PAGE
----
A high-quality home audio speaker system can transform your listening experience, whether you're enjoying your favorite music, watching a movie, or hosting a party. At Dubai Audio, we offer a wide variety of speakers, each with its unique set of features. It's important to understand the basics of home audio speakers to make the best choice to meet your requirements. In this guide, we'll explore the different types of home audio speakers, their features, and how to choose and set up the perfect system for your space.
Types of Home Audio Speakers
Compact and versatile, bookshelf speakers are designed to fit on shelves, cabinets, or dedicated speaker stands. They are suitable for small to medium sized rooms and can deliver impressive sound quality despite their size. Bookshelf speakers are ideal for stereo listening or for the front or rear channels of a home theater system, particularly when space is limited.
Compact and versatile, Sonus Faber's Sonetto I Bookshelf Speakers offer magnificent sound quality and room aesthetics for small to mid-sized rooms.
Floorstanding speakers, also known as tower speakers, offer a powerful and dynamic sound experience for larger rooms and home theaters. Featuring larger cabinets and multiple drivers, floor standers tend to provide greater scale through a broader frequency range, authority, and improved bass response. As a general rule of thumb, bigger speakers tend to be capable of delivering higher volumes, better dynamics, and more bass, though you shouldn't assume that rings true with every product - it's all relative. For the most part, floorstanding speakers are an excellent choice for larger rooms or dedicated home theaters where space is not an issue.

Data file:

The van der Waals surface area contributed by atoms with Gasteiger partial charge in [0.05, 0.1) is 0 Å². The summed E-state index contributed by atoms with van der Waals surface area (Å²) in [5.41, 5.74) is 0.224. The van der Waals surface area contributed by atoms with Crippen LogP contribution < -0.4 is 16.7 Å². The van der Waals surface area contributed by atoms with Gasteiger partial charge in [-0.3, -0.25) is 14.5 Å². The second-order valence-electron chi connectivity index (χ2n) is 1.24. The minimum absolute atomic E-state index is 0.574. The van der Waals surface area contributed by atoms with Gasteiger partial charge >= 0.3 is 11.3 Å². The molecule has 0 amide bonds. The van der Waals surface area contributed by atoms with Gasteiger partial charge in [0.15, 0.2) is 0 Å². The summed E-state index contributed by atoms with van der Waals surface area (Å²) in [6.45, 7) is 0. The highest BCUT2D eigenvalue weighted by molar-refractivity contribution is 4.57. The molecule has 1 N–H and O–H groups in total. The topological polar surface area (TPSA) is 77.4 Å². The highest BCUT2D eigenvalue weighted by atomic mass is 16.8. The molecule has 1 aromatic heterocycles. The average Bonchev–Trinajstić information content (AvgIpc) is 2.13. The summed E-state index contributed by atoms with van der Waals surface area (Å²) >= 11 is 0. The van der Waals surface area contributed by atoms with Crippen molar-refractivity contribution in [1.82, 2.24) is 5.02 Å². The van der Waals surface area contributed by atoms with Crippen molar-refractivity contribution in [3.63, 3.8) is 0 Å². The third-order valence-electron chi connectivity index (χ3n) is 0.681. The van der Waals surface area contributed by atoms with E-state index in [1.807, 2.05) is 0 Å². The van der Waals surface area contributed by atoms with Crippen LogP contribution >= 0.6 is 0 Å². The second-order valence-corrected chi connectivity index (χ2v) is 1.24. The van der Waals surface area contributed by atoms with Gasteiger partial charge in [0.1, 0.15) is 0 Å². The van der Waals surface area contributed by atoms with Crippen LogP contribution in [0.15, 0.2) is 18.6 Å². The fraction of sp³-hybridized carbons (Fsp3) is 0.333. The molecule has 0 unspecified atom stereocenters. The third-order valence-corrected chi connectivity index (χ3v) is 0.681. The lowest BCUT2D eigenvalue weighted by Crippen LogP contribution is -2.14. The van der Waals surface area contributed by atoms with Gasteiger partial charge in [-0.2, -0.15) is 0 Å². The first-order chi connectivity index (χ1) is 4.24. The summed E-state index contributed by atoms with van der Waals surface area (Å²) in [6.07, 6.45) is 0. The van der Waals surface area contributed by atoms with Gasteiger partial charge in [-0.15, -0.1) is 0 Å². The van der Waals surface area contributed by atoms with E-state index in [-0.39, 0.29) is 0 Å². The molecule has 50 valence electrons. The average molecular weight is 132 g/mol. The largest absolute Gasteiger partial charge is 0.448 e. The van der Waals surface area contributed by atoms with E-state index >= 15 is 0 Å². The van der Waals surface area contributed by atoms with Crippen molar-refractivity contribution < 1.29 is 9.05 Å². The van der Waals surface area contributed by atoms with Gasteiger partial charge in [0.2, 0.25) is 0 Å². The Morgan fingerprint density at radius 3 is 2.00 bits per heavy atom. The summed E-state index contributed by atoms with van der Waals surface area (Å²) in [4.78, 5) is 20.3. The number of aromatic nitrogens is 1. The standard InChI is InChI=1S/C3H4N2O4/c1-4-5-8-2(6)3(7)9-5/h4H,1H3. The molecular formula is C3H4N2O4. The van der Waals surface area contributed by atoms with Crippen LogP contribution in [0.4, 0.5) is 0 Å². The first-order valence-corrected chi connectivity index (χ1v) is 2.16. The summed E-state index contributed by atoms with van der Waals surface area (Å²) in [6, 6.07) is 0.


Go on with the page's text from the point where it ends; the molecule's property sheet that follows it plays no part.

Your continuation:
Sonus Faber's popular Serafino model receives its first upgrade to become the Serafino G2 speakers. A floor-standing speaker featuring advanced technology and incredibly high build quality - powered by McIntosh.
Center Channel Speakers
A center channel speaker is a critical component of a home theater set-up, responsible for delivering approximately 70% of the on-screen dialogue and sound effects. As one of the hardest working components in the home theater setup, it's worth the investment. The center channel speaker should typically share the same tonal qualities as your front right and left speakers to produce consistent voice-matched sound throughout your room. Take a look at our beginner's guide to surround sound for advice and tips.
Surround sound speakers
Surround sound speaker options include bookshelf speakers, custom installed (in-wall/on-wall speakers), or specialised dipole speakers that fire sound in multiple directions. They are typically sold as part of a 5.1 to 13.4+ channel system, with each speaker positioned strategically around the room contributing to the all-encompassing soundstage that makes home theater so immersive. Browse our curated range of home cinema packages to create an immersive surround sound setup for your movies and TV shows.
The Klipsch Reference Cinema System 5.1.4 with Dolby Atmos combines Reference Series acoustics with Dolby Atmos technology to deliver an immersive, multidimensional experience.
Subwoofers are designed to reproduce low-frequency sounds, adding depth and impact to your audio experience. The SVS SB-2000 Pro, for instance, is a powerful subwoofer that delivers deep bass response, enhancing the overall sound quality of your home audio speaker system, especially during action-packed movies or bass-heavy music tracks.
Elevate your audio system with deep, powerful bass from a dedicated subwoofer.
In-wall and in-ceiling speakers